A pleasant enough adventure, but it lacks the spark that made the games – and the films that inspired them – so memorable.
Tom Holland and Mark Wahlberg appear in this affable but unimaginative version of the popular ‘Uncharted’ computer games, which follow Nathan Drake and his tutor Sully on their treasure-hunting escapades. After practically every leading guy in Hollywood (including Wahlberg himself) was rumored to play Drake, the creative choice was made to make the picture an origin narrative, focusing on a young “Nate” as he starts on his first trip.
Nate works as a bartender in New York at the start of the film. Victor “Sully” Sullivan asks him to assist him in the search for a buried treasure linked to the Magellan Expedition. Sully explains that he was collaborating with Nate’s older brother, Sam, who has now vanished. Nate agrees to assist, but his main concern is finding his brother, not the gold.
So starts a globe-trotting adventure in which they link up with fellow fortune hunter Chloe Frazer (Sophia Ali), all while avoiding being slain by Santiago Moncada (Antonio Banderas), a violent tycoon who believes the treasure is rightfully his. There are several riddles to solve, tombs to plunder, battles to fight, crosses to double, and planes to crash out of. It follows the standard adventure film formula. However, as we all know, there are some long shadows in this genre, and stepping out of them might be difficult.
Why would you prefer ‘Uncharted’ above ‘Raiders of the Lost Ark,’ ‘The Goonies,’ ‘National Treasure,’ or the first ‘Pirates of the Caribbean,’ for example? ‘Uncharted’ draws generously from all of them, which is wonderful, but it adds nothing new to the discourse. Speaking of dialogue, the script required at least one more complete rewrite to improve the dialogue. The quip-heavy conversation between the protagonists lacks the necessary zing.
On the plus side, some of the stunt work in the picture is fantastic, and you can see Tom Holland is putting his heart and soul into it. Because the majority of the picture was shot on a sound stage in front of blue screens, a lot of the superb stunt work is overshadowed by weightless and uninspired visual effects. The film has the lifeless, airbrushed gloss of a video game cut scene in large stretches.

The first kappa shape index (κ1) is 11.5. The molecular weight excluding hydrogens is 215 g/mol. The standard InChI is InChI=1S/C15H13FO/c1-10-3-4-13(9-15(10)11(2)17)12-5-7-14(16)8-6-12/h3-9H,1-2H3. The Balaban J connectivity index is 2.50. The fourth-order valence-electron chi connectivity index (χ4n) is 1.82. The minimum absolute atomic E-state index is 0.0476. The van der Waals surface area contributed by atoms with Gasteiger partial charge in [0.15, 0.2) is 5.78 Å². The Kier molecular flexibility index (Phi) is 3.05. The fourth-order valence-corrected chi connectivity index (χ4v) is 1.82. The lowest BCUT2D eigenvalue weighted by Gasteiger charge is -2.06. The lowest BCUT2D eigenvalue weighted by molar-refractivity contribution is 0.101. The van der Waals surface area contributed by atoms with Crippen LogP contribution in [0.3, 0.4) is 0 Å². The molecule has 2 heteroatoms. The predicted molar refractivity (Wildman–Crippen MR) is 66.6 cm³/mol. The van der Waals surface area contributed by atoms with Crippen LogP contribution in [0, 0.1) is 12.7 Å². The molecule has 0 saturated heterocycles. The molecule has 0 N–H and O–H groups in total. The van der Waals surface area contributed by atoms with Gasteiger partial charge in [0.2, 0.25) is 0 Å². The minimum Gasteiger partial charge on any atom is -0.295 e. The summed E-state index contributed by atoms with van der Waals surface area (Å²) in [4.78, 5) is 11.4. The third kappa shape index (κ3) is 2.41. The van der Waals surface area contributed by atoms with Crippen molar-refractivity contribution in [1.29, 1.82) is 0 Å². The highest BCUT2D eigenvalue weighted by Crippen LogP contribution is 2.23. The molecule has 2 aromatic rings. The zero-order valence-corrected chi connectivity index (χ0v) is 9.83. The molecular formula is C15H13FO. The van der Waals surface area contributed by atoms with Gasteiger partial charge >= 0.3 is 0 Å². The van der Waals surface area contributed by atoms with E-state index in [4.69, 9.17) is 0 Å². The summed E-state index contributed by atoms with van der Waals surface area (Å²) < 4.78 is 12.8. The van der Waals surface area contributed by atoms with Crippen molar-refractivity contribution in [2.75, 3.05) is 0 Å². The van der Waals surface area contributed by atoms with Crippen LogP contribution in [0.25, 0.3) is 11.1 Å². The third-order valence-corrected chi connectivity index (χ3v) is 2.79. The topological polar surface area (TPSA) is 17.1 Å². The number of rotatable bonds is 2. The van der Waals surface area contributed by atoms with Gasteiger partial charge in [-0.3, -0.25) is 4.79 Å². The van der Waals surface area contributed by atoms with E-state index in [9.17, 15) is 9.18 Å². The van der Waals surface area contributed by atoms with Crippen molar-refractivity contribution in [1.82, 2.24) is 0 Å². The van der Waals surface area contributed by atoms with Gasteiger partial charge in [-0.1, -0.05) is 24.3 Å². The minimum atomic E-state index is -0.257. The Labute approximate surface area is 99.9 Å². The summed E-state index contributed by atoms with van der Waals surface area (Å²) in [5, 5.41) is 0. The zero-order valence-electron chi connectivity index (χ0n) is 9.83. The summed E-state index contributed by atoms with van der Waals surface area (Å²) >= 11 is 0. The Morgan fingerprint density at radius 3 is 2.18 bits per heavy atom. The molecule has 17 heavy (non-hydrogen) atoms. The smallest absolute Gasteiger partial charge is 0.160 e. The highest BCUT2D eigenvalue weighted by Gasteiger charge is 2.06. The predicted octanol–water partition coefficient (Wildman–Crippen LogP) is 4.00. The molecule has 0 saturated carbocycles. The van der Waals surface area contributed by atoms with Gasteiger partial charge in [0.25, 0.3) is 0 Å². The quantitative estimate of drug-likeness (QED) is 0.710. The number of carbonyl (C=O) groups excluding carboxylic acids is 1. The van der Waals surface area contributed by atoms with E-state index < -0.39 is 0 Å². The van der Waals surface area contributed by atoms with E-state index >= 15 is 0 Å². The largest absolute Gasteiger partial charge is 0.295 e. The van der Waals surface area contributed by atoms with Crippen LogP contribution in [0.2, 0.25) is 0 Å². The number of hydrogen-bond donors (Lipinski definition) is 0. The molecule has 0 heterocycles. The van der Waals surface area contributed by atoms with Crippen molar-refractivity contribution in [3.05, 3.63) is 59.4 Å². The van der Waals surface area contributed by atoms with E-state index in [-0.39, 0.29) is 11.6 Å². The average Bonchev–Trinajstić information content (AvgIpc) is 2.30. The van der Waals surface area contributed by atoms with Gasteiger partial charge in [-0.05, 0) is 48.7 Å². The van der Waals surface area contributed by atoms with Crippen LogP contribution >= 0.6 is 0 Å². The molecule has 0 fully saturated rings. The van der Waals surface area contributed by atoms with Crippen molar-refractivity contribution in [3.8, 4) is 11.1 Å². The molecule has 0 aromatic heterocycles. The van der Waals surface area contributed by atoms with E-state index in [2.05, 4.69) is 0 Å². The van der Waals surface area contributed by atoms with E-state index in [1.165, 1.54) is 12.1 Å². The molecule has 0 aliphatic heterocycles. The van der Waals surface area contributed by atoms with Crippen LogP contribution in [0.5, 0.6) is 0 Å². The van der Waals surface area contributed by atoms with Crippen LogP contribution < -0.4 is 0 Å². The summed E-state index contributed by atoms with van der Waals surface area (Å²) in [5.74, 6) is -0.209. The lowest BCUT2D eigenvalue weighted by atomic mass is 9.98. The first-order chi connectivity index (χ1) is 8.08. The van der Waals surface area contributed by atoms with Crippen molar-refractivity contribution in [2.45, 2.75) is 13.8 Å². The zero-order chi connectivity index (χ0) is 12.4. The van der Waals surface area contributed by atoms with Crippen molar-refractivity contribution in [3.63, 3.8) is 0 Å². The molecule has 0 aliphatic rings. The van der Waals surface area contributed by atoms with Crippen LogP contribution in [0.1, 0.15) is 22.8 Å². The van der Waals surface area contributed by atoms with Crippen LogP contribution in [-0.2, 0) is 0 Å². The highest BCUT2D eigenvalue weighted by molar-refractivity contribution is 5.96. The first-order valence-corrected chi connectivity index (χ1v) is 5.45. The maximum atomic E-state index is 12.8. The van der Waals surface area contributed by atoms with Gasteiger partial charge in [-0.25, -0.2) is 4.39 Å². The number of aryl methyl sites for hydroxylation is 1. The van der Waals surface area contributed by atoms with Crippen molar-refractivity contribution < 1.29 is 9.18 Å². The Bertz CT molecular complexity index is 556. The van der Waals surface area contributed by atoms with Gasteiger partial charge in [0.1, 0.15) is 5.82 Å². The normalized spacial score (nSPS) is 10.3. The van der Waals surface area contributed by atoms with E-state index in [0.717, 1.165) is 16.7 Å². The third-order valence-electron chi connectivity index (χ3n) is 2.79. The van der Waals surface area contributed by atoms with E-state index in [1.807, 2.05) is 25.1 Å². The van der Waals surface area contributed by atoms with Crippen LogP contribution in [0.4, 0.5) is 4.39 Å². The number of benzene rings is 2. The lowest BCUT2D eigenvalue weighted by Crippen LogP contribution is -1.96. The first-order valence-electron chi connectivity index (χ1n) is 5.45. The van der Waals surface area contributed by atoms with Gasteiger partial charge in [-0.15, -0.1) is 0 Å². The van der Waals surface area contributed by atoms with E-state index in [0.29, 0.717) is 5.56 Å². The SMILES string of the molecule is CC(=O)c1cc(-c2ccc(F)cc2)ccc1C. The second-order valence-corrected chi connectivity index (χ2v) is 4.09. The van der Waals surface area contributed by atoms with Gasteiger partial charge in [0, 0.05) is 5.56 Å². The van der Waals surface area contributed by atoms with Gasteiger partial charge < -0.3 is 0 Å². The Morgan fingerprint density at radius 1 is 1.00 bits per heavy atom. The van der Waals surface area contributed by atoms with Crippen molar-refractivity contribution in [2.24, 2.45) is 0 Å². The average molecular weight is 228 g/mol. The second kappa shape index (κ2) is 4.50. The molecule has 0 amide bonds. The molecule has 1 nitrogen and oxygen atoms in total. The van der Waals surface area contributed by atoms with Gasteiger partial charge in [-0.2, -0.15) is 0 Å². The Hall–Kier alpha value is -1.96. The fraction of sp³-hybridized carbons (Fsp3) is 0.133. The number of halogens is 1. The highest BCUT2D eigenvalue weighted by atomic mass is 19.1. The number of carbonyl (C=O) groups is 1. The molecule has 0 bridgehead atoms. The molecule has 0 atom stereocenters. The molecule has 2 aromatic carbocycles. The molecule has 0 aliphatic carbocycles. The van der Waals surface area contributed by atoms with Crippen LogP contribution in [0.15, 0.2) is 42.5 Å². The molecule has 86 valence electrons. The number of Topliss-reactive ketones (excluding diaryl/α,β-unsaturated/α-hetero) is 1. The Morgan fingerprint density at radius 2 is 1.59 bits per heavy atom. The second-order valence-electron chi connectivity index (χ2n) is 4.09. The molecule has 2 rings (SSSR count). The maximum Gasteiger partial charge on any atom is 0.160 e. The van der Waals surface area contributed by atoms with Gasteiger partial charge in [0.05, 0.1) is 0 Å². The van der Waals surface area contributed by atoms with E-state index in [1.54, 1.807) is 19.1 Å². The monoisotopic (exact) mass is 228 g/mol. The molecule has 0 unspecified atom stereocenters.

It just almost succeeds as a Saturday night popcorn movie that you can just sit back and enjoy. It never genuinely stimulates, but it never becomes so boring that you want to turn it off. I realise that is slamming it with light praise, but it does have the makings of an excellent film. A few additional real-world locales and a rewrite of the script would have made all the difference. I’d definitely watch a sequel if they ever made one. I’d probably wait till it was available on Netflix to watch it.
The special features on this Blu-ray are quite extensive. Some of it is good, and some of it is unintentionally funny. There’s a 10-minute deleted and extended sequence, as well as a director’s commentary with Ruben Fleischer. Then there are the numerous behind-the-scenes featurettes.
The first is ‘Never a Dull Moment: Stunts & Action,’ which delves into the film’s action sequences. Anyone who has seen any of the behind-the-scenes footage from Tom Holland’s Spider-Man movie knows that he performs many of his own stunts. That trend continues here, and it’s evident that he’s a skilled stuntman. He does, however, spew some horrible PR rubbish while wearing his executive producer hat. “Movies just aren’t done like this anymore,” they say, and “it’s very authentic.” Sorry, Tom, but they are, and it is not.
‘Becoming Nathan Drake’ touches on the protracted process, with Mark Wahlberg revealing that he was formerly committed to the character of Drake. This is often ignored in order to focus on how fantastic Holland is and how making it an origin story was the best option they could have done. Of fact, this is true, because the film was dormant until he was cast.
There are also featurettes on the supporting characters, the director, Holland and Wahlberg’s on-screen and off-screen chemistry, and a deconstruction of the film’s famous action scene. The DVD concludes with Milkblood’s “No Mind” music video and a selection of theatrical marketing pieces.